By Aurora Kohn
Congressman Michael San Nicolas ended speculation about his next political step when he filed his certificate of candidacy for governor of Guam on Tuesday, giving a clearer picture of this year's election landscape.
San Nicolas is on his second term as Guam's nonvoting delegate to the U.S House of Representatives. Up until this week, it was not clear if he was running for reelection.
With veteran broadcast journalist Sabrina Salas Matanane as his running mate, San Nicolas will challenge the incumbent Gov. Lou Leon Guerrero in the Democratic primary. Whoever wins the party's nomination will advance to the gubernatorial race against the Republican Party's standard bearer and former governor, Felix Camacho.
Other candidates interested in running for the Guam delegate position previously indicated that San Nicolas’ plans would have a bearing on their decision to run for the position themselves.
San Nicolas’ gubernatorial candidacy clears the path for candidates aiming to be Guam’s next representative.
In November last year, Republican Sen. James Moylan acknowledged that a “key consideration” in his decision to run for Guam delegate was whether or not San Nicolas would run for governor. The two are friends.
Moylan, a two-term senator, filed his certificate of candidacy for Guam delegate on March 17, despite San Nicolas’ plans remaining unclear at that time. He did confirm that he had given San Nicolas “advance notice” about his intentions.
"I had a private conversation with our congressman, and I’m going to leave it at that,” he said during a press briefing at the Guam Election Commission on March 18.
Peter Santos, a Republican and an attorney with the Public Defender's Office, earlier expressed interest in running for Guam delegate but has since indicated that his experience and qualifications make him better suited for the position of attorney general. He has not filed a certificate of candidacy for either position.
No Republican has been elected to Guam delegate seat for nearly four decades. Ben Garrido Blas was the last Republican who held the seat. He held it for four terms before he lost the seat to Robert A. Underwood in 1992.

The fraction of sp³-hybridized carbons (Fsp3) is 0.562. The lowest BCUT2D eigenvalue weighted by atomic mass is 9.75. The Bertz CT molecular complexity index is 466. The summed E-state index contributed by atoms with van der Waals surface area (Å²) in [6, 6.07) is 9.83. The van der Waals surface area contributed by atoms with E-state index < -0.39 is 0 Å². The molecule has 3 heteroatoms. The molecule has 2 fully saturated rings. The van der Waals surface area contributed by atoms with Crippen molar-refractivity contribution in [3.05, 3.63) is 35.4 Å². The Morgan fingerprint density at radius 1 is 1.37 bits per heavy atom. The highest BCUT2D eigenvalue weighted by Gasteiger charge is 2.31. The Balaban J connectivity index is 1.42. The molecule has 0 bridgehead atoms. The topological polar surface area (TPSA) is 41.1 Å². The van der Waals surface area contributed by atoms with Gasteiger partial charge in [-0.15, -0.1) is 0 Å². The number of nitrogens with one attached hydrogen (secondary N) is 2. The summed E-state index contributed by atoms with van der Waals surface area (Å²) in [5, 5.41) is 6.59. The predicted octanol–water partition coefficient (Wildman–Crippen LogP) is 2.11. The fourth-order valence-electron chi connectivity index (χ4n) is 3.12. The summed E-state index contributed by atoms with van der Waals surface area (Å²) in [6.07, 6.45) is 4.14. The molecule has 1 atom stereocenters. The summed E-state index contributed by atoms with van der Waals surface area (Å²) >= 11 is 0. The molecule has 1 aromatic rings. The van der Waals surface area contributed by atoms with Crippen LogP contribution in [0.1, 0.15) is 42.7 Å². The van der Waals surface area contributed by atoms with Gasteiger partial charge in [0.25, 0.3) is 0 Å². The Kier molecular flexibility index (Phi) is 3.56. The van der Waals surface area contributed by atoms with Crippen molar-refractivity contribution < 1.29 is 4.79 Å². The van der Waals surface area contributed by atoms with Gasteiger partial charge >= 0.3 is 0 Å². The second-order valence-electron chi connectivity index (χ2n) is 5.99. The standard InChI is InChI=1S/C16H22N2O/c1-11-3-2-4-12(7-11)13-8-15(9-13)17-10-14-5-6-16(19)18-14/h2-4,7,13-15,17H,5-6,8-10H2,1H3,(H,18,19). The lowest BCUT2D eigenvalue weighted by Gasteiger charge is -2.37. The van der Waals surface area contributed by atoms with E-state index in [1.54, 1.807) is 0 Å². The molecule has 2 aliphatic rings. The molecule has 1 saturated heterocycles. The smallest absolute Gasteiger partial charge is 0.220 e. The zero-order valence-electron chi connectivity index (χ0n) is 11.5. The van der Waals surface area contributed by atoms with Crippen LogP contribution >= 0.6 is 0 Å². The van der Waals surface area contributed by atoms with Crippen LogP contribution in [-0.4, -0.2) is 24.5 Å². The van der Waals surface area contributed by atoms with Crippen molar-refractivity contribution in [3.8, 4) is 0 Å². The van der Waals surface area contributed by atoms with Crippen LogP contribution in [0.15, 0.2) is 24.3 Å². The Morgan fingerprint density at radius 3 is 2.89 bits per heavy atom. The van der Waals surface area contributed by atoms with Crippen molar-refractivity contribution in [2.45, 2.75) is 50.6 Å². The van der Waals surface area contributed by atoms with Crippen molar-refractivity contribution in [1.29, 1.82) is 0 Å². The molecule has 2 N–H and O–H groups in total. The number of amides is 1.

Underwood was succeeded by another Democrat, Madeleine Bordallo, who was in office from 2003 to 2019.
Former senator Judi Won Pat, a Democrat, has confirmed her intention to make a bid for the congressional seat.
Won Pat is a former speaker and a nine-term senator. She is the daughter of Guam’s first delegate to Congress, Antonio Borja Won Pat. Won Pat has yet to file her certificate of candidacy for Guam delegate.
Also on the Democrats’ side, Sen. Telena Nelson signaled interest in running for Guam delegate by obtaining a candidate packet for the position in January.
However, she also obtained a candidate packet for a senatorial position at the same time and has yet to file her certificate of candidacy for either position.
San Nicolas has been consistently non-committal when asked whom he would support for the position he currently holds.
After declaring his intention to run for governor on Tuesday, San Nicolas said there are some good candidates aspiring for the delegate seat.
He acknowledged that he has “a very good friendship” with Moylan. But he clarified that all the candidates vying for the position “need to earn the support of the people.”
“I‘ve never been the kind of elected official to play the endorsement game and try to use influence to create outcomes in terms of who should get elected and who shouldn’t. The people would decide. They need to earn that seat,” San Nicolas said.